Clients pay a yearly sliding-scale membership fee ranging from $145 to $315. When they need work done, they call Umbrella, which arranges a service call. The client pays the handyperson directly – $12 per hour.
Gosier, 75, signed up as a handyperson five years ago. He had been a food services manager for 30 years and had dabbled with home repair as a side business. In his mid-60s, Gosier had taken a maintenance job at a department store chain and retired at 70. He had heard about Umbrella at the local library and joined its roster a few months after retiring.
Gosier says he enjoys the work and being able to help people. He knows he could make more if he went into business for himself, but he appreciates Umbrella’s flexibility. Umbrella’s model is spreading, expanding encore opportunities. Recently, the organization helped a senior services provider in nearby Colonie, New York, create its own program.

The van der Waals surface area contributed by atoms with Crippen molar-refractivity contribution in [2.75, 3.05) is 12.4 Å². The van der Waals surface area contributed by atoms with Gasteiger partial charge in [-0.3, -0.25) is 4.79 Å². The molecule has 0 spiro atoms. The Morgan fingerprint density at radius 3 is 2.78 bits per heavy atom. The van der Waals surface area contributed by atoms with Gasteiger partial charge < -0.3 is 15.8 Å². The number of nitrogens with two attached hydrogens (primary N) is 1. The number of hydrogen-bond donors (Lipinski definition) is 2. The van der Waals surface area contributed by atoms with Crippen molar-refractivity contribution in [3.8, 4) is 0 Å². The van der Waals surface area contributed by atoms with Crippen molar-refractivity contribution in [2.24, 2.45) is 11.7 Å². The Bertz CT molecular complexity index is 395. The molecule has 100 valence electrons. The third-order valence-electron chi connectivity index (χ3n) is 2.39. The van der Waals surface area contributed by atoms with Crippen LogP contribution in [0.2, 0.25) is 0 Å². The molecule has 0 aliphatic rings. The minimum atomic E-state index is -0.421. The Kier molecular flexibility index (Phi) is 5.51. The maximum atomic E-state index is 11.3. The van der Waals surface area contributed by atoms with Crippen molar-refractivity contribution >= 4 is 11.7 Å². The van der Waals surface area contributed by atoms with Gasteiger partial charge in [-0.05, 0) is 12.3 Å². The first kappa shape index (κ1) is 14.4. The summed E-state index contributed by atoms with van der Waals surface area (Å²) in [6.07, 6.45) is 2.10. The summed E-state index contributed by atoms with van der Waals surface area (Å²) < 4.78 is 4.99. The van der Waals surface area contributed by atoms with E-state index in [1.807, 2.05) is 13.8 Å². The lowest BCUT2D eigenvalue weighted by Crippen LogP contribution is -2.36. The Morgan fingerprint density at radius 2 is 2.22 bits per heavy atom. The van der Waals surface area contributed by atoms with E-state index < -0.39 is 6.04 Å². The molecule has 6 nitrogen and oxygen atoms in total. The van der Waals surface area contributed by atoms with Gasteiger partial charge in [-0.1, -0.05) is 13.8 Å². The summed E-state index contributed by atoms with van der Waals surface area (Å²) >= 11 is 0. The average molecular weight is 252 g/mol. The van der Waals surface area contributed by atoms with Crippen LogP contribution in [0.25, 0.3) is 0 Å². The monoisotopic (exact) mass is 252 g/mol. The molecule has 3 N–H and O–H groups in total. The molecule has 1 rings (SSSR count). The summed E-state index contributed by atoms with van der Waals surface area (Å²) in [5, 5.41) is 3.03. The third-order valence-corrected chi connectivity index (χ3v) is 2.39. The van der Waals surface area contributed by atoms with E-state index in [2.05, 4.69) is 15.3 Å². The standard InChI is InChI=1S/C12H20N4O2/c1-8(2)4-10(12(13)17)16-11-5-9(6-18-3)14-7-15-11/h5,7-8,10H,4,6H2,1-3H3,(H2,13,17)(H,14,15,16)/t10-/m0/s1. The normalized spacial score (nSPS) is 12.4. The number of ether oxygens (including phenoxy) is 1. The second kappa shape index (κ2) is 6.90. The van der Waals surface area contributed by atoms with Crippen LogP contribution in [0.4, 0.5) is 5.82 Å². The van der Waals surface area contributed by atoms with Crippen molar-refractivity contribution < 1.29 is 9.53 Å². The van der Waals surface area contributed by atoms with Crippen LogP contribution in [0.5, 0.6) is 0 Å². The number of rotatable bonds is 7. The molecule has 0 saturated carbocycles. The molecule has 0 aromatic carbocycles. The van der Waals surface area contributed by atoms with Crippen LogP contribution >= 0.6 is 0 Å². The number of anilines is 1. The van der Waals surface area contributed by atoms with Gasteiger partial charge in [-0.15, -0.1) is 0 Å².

Rick Iannello, executive director of the Albany Guardian Society, a nonprofit that seeks to improve seniors’ quality of life, says he respects Umbrella’s founders for creating a necessary, innovative, sustainable service. The benefits to the clients, he says, are obvious. The benefits to the workers may be more subtle, but are just as meaningful.
“The fact that they are paid for their work is highly important,” Iannello says. “It recognizes that you as an individual have a life of skill and effort. And now we’re asking you to put that to work for older people.”